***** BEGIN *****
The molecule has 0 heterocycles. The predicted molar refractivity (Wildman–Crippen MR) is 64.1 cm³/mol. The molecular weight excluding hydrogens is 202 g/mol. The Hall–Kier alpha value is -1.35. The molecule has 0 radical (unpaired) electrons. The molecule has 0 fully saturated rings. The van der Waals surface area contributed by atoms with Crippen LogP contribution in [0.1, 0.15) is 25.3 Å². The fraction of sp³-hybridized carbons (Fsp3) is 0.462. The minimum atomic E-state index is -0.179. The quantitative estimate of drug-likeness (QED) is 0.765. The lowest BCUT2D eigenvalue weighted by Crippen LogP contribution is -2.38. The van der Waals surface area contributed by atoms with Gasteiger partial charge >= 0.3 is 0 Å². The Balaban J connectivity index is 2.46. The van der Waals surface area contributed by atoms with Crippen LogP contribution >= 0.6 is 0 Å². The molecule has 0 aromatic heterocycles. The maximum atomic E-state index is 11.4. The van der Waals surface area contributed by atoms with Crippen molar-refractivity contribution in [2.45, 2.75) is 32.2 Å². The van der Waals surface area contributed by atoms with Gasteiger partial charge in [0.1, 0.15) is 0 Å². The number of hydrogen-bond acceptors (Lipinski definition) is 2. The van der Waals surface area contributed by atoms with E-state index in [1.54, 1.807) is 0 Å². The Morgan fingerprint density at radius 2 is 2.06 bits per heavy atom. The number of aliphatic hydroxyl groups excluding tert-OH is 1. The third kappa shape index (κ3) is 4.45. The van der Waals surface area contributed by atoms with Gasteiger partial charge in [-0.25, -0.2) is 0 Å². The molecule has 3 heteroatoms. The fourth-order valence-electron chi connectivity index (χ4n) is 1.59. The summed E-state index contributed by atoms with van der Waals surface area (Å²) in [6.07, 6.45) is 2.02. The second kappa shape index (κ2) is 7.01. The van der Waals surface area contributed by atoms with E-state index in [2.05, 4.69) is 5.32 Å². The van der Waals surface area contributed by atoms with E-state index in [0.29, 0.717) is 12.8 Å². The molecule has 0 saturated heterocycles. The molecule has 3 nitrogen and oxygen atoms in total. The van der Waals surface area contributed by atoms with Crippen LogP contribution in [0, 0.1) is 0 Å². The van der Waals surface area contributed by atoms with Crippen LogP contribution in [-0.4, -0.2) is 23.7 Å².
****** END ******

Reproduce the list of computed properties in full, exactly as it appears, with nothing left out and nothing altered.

The molecule has 0 heterocycles. The predicted molar refractivity (Wildman–Crippen MR) is 64.1 cm³/mol. The molecular weight excluding hydrogens is 202 g/mol. The Hall–Kier alpha value is -1.35. The molecule has 0 radical (unpaired) electrons. The molecule has 0 fully saturated rings. The van der Waals surface area contributed by atoms with Crippen LogP contribution in [0.1, 0.15) is 25.3 Å². The fraction of sp³-hybridized carbons (Fsp3) is 0.462. The minimum atomic E-state index is -0.179. The quantitative estimate of drug-likeness (QED) is 0.765. The lowest BCUT2D eigenvalue weighted by Crippen LogP contribution is -2.38. The van der Waals surface area contributed by atoms with Gasteiger partial charge >= 0.3 is 0 Å². The Balaban J connectivity index is 2.46. The van der Waals surface area contributed by atoms with Crippen LogP contribution >= 0.6 is 0 Å². The molecule has 0 aromatic heterocycles. The maximum atomic E-state index is 11.4. The van der Waals surface area contributed by atoms with Crippen molar-refractivity contribution in [2.45, 2.75) is 32.2 Å². The van der Waals surface area contributed by atoms with Gasteiger partial charge in [0.1, 0.15) is 0 Å². The number of hydrogen-bond acceptors (Lipinski definition) is 2. The van der Waals surface area contributed by atoms with E-state index in [1.54, 1.807) is 0 Å². The Morgan fingerprint density at radius 2 is 2.06 bits per heavy atom. The number of aliphatic hydroxyl groups excluding tert-OH is 1. The third kappa shape index (κ3) is 4.45. The van der Waals surface area contributed by atoms with Gasteiger partial charge in [-0.25, -0.2) is 0 Å². The molecule has 3 heteroatoms. The fourth-order valence-electron chi connectivity index (χ4n) is 1.59. The summed E-state index contributed by atoms with van der Waals surface area (Å²) in [6.07, 6.45) is 2.02. The second kappa shape index (κ2) is 7.01. The van der Waals surface area contributed by atoms with E-state index in [2.05, 4.69) is 5.32 Å². The van der Waals surface area contributed by atoms with E-state index in [0.29, 0.717) is 12.8 Å². The molecule has 0 saturated heterocycles. The molecule has 3 nitrogen and oxygen atoms in total. The van der Waals surface area contributed by atoms with Crippen LogP contribution in [0, 0.1) is 0 Å². The van der Waals surface area contributed by atoms with Crippen LogP contribution in [-0.4, -0.2) is 23.7 Å².